Data: Stanford Institute for Economic Policy Research; Diagram: Axios Visuals
If you are a single black person with dependents claiming Earned Income Tax Credit (EITC), you have a 7.73% chance of being audited by the IRS in any given year . For all Americans, the corresponding figure is only 0.54%.
- Why is it important: Single men with dependents claiming the EITC are also screened at a very high rate if they are not black – 3.46% of them receive the dreaded letter in the mail – but that number still compares to that of their black counterparts.
The big picture: Black Americans are being screened at significantly higher rates at all income levels, according to a critically important new study by Stanford researchers in collaboration with the IRS.
- The study used extensive data from 2014 – “the most recent year for which the vast majority of audits were completed and made available to us,” the researchers write.
What they found: By far the greatest disparity is among Americans who claim the EITC. When it comes to EITC applicants, black applicants are much more likely to be selected than their non-black counterparts.
- “The racial audit disparity in EITC results contributes 78% of the overall disparity,” the researchers conclude.
Between the lines: As Emily Peck of Axios reported last year, EITC exams are much easier to pass than exams for high earners, although the wealthy tend to do a lot more tax evasion.
- Even under EITC audits, it is easier for the IRS to process applicants who have no business income. Black filers account for 21% of non-commercial EITC revenue, but only 11% of business EITC revenue.
- The IRS appears to effectively ignore business revenue: non-business audits account for 93% of EITC audits, although business dollar EITC revenue shows much more under-reporting.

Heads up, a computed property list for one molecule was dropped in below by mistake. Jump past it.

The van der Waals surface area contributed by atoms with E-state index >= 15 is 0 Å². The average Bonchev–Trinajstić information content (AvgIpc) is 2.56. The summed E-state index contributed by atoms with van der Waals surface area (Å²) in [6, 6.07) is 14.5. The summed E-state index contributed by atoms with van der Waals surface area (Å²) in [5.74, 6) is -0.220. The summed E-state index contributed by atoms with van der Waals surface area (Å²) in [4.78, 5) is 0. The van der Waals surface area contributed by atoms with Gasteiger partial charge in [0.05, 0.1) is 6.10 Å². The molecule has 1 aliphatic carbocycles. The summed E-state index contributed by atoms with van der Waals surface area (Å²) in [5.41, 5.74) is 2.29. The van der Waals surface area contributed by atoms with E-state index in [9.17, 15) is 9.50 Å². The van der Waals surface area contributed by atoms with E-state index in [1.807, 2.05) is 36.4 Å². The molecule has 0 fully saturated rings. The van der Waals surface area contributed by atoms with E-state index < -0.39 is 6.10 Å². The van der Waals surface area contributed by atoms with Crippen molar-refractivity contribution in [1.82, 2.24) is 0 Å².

How it works: The IRS does not observe race directly, and the selection for the EITC audit is algorithmic. But the design of the algorithm seems to have different effects on black Americans.
- In particular, the algorithm appears to be much more likely to select tax returns where the probability of even minimal underpayment is extremely high than those where underpayment is likely to be the highest.
- These latter returns are typically filed by high-income taxpayers and require significantly more work — and more experienced reviewers — than the relatively automated checks of non-corporate EITC applicants.
The bottom line: It looks very good that the problem of different algorithmic implications could be solved quite easily – by modifying the IRS filtering algorithm from a binary question “Is this tax return likely to be in error?” to one based on the expected dollar amount of the underpayment.
- However, this would mean an increase in the number of expensive accountants needed by the IRS. And Congress hated increase the IRS budget, even if it pays off many times over.
My thought bubble: The even better solution would be to not force everyone to file a tax return.
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